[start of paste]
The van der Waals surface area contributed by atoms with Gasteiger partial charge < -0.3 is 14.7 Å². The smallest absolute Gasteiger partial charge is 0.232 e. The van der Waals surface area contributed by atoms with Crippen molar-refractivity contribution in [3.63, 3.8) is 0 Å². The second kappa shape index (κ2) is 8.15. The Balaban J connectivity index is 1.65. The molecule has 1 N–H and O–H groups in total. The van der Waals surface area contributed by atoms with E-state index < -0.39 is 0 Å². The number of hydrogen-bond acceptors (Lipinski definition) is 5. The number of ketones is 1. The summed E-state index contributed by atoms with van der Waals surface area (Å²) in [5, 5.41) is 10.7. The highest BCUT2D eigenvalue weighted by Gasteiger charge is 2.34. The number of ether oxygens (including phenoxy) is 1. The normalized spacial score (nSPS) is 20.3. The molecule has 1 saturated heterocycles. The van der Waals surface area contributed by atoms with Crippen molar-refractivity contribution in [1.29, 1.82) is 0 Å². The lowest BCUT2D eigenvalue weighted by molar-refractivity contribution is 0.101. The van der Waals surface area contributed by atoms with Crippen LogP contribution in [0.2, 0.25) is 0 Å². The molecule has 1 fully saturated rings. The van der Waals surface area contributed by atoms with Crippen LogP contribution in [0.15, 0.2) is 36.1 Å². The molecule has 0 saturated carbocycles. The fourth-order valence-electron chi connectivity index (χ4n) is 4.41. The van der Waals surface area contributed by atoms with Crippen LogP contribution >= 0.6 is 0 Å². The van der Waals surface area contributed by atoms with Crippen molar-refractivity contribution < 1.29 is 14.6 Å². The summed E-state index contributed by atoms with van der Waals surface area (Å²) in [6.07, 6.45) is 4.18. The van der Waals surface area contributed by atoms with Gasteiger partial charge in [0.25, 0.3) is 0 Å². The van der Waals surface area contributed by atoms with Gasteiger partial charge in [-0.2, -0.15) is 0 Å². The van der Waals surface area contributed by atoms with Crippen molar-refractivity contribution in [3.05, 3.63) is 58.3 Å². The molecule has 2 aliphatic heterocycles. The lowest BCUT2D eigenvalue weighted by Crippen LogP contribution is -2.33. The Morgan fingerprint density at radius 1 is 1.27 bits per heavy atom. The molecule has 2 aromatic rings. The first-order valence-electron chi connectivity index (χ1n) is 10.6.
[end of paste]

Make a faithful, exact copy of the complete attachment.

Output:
The van der Waals surface area contributed by atoms with Gasteiger partial charge < -0.3 is 14.7 Å². The smallest absolute Gasteiger partial charge is 0.232 e. The van der Waals surface area contributed by atoms with Crippen molar-refractivity contribution in [3.63, 3.8) is 0 Å². The second kappa shape index (κ2) is 8.15. The Balaban J connectivity index is 1.65. The molecule has 1 N–H and O–H groups in total. The van der Waals surface area contributed by atoms with E-state index < -0.39 is 0 Å². The number of hydrogen-bond acceptors (Lipinski definition) is 5. The number of ketones is 1. The summed E-state index contributed by atoms with van der Waals surface area (Å²) in [5, 5.41) is 10.7. The highest BCUT2D eigenvalue weighted by Gasteiger charge is 2.34. The number of ether oxygens (including phenoxy) is 1. The normalized spacial score (nSPS) is 20.3. The molecule has 1 saturated heterocycles. The van der Waals surface area contributed by atoms with Crippen molar-refractivity contribution in [1.29, 1.82) is 0 Å². The lowest BCUT2D eigenvalue weighted by molar-refractivity contribution is 0.101. The van der Waals surface area contributed by atoms with Crippen LogP contribution in [0.2, 0.25) is 0 Å². The molecule has 1 fully saturated rings. The van der Waals surface area contributed by atoms with Crippen LogP contribution in [0.15, 0.2) is 36.1 Å². The molecule has 0 saturated carbocycles. The fourth-order valence-electron chi connectivity index (χ4n) is 4.41. The van der Waals surface area contributed by atoms with Crippen LogP contribution >= 0.6 is 0 Å². The van der Waals surface area contributed by atoms with Crippen molar-refractivity contribution < 1.29 is 14.6 Å². The summed E-state index contributed by atoms with van der Waals surface area (Å²) in [6.07, 6.45) is 4.18. The van der Waals surface area contributed by atoms with Gasteiger partial charge in [0.25, 0.3) is 0 Å². The van der Waals surface area contributed by atoms with Gasteiger partial charge in [-0.2, -0.15) is 0 Å². The van der Waals surface area contributed by atoms with Crippen molar-refractivity contribution in [3.05, 3.63) is 58.3 Å². The molecule has 2 aliphatic heterocycles. The lowest BCUT2D eigenvalue weighted by Crippen LogP contribution is -2.33. The Morgan fingerprint density at radius 1 is 1.27 bits per heavy atom. The molecule has 2 aromatic rings. The first-order valence-electron chi connectivity index (χ1n) is 10.6.